(Trends Wide) — A man who pleaded guilty to the rape and sexual assault of four teenagers will avoid prison after a New York State judge said spending time behind bars would be inappropriate.
Christopher Belter, now 20, pleaded guilty in 2019 to attempted first-degree sexual assault, third-degree rape and two counts of second-degree sexual assault, according to court documents.
The charges stem from four separate incidents in 2017 and 2018 in Lewiston, New York, according to the documents. He and the victims were under the age of 18 at the time.
Belter was placed on provisional probation for two years with limits on his internet use and access to pornography, according to the documents.
But he violated the terms of his probation, according to court documents. Judge Matthew J. Murphy denied him juvenile delinquency status and ruled that he would be sentenced as an adult, according to the documents.
Last Tuesday, Judge Murphy issued an eight-year probation sentence and ruled that Belter must register as a sex offender, but said spending time in prison would be inappropriate.
“I suffered a lot. I am not ashamed to say that I actually prayed about what was the appropriate sentence in this case because there was great pain. There was great harm. Multiple crimes were committed in the case,” Judge Murphy said, according to WKBW, affiliate. from Trends Wide. “It seems to me that a sentence involving imprisonment or partial imprisonment is not appropriate, so I am going to sentence you to probation.”
A protection order was also issued for the first count.
The lighter-than-expected punishment for Belter bears similarities to the criticisms pressed against the sexual assault case of Brock Turner, the Stanford University student who was sentenced to six months in prison by Judge Aaron Persky for raping a woman. adult. Voters in Santa Clara County, California, later removed Persky due to outrage at the sentence.
Judge Murphy will retire next month at the state’s mandatory retirement age of 70, according to WKBW.
Belter’s attorney, Barry Covert, declined to comment. Before sentencing, Belter read a statement to the victims in the case.
“Through treatment and reflection, I have come to feel deep shame and regret for my actions. None of you deserved to be in this situation,” he said. “I hope that each of you can heal the wound that I made.”
“However, I know there will be a scar that will serve as a reminder of the evil of that night,” he added.
Rape victim “MM” spoke in court in August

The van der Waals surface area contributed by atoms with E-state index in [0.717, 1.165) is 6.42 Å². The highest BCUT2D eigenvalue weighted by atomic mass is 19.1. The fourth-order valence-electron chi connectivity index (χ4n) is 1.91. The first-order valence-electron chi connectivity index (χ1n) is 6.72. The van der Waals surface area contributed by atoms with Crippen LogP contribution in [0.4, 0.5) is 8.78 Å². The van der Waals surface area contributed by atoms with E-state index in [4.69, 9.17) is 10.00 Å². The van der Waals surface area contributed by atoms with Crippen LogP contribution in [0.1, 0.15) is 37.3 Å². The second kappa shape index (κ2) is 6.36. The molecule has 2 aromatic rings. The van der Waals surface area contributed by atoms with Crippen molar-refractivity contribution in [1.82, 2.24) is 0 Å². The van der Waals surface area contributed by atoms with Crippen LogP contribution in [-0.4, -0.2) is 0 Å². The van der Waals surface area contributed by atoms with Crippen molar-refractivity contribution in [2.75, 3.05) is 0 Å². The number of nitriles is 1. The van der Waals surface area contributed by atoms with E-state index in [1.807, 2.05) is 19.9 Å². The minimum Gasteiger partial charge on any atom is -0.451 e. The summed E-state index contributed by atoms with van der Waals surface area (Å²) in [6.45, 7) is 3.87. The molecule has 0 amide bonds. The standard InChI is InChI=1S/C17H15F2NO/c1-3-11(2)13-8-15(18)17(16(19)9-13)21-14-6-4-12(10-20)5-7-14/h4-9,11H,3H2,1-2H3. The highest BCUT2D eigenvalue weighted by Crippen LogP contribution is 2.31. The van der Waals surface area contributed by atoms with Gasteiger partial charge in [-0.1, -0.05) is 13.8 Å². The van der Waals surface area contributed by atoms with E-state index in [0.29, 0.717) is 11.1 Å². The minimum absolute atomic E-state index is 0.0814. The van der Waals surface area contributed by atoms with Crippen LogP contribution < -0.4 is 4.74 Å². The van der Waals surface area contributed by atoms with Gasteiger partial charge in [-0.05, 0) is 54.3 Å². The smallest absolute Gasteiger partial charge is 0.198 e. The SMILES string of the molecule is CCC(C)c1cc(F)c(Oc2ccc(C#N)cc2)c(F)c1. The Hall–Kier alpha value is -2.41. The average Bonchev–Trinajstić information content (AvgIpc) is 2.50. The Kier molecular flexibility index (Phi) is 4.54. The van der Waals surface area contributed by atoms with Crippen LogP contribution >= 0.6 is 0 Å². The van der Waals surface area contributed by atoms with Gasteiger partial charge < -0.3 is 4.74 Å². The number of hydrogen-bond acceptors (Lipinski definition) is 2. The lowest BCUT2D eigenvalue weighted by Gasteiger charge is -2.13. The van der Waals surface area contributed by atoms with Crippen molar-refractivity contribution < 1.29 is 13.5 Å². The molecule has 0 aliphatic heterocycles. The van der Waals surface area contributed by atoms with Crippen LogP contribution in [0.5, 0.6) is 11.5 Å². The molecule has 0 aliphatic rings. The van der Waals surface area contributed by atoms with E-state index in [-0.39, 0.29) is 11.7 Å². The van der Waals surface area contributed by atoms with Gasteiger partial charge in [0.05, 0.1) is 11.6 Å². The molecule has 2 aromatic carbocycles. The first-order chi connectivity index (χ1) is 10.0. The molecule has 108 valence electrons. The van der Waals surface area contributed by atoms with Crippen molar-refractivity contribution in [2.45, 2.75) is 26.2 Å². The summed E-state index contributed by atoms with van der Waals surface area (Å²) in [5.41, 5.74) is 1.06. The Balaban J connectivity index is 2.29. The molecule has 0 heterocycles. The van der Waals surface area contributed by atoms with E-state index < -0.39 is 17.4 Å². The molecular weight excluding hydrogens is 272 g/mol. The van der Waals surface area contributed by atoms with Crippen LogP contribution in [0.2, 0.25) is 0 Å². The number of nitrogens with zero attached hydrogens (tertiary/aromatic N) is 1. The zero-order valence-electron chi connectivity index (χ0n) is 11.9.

One of Belter’s victims spoke about the incident at a court hearing. The young woman, identified as MM, was 16 years old in August 2018 when Belter raped her and “told her to stop being a baby,” court documents say. She told the court that she focused on a plant in her room “while crying during the attack.”
“I wish I had had a stronger voice at the beginning of all this. Maybe I could have done more. That 16-year-old was too confident that justice would be served. She worried that if she spoke louder, she would hurt herself even more and hurt others. people on the road. He had just assumed that all rapists go to jail. He missed opportunities to speak that he was not even aware of. Let people do their jobs, yeah right, “he told the court.
“But today I am older. Today I know that I can speak for myself without interference, without people telling me what to say and what not to say. So I come before you asking you not to let this be the end, not to let This rapist is leaving with two years of probation with a clean slate. I ask you because you have the ability to save future girls. You have the ability to put out this fire or let it continue to burn. “
Steve Cohen, an attorney for one of Belter’s victims, said his client was deeply disappointed with the sentence and threw up in the bathroom afterward.
MM told WKBW that she was “disgusted” with the sentence.
“The judge had the opportunity to put out the fire, but decided to let it stay burning,” he said. “I didn’t expect to be as emotional as I was, but I just broke down.”
Niagara County District Attorney Brian Seaman also criticized the lack of prison time in the sentence.
“Based on the seriousness of these crimes, the powerful and emotional statements of the victims, and the fact that Christopher Belter has already received the opportunity for parole and failed, my office has made it very clear that we believed that a prison sentence was completely appropriate in this case, “he said.
‘It’s a failure of justice,’ says another Belter victim
Jane Doe, a 19-year-old college student who was assaulted by Belter in 2017, told Trends Wide she was in a state of disbelief when her father called her with the news.
“I was silent,” he said. “He asked if I could hear him. I couldn’t believe it. After he was talking to me for a while, I took in what he was saying and started to feel bad.”
When asked why she thinks Judge Murphy made the decision she made, Doe said she doesn’t know because the decision doesn’t make any sense to her.
“My perspective legally is that I don’t really have an answer, I feel like I was misrepresented and it’s a failure of justice. In my heart, unfortunately, I think he (Judge Murphy) sympathized with Christopher, and that’s a really sick idea of imagine”.
Doe was especially discouraged when she heard in media reports that Murphy said she prayed for the decision and that, as a Christian, she has “trouble believing they pray to the same God.”
“Knowing that someone used God’s name to rationalize such an unhealthy decision broke my heart, that somehow the decision Judge Murphy made was appropriate because he prayed,” he said.
After his experience with this case in recent years, he said that he feels that the criminal justice system is “beyond corrupt” and that it is not protected by the laws that currently exist. Above all, he feels that these laws mean nothing to privileged people who can manipulate and abuse the system to their advantage.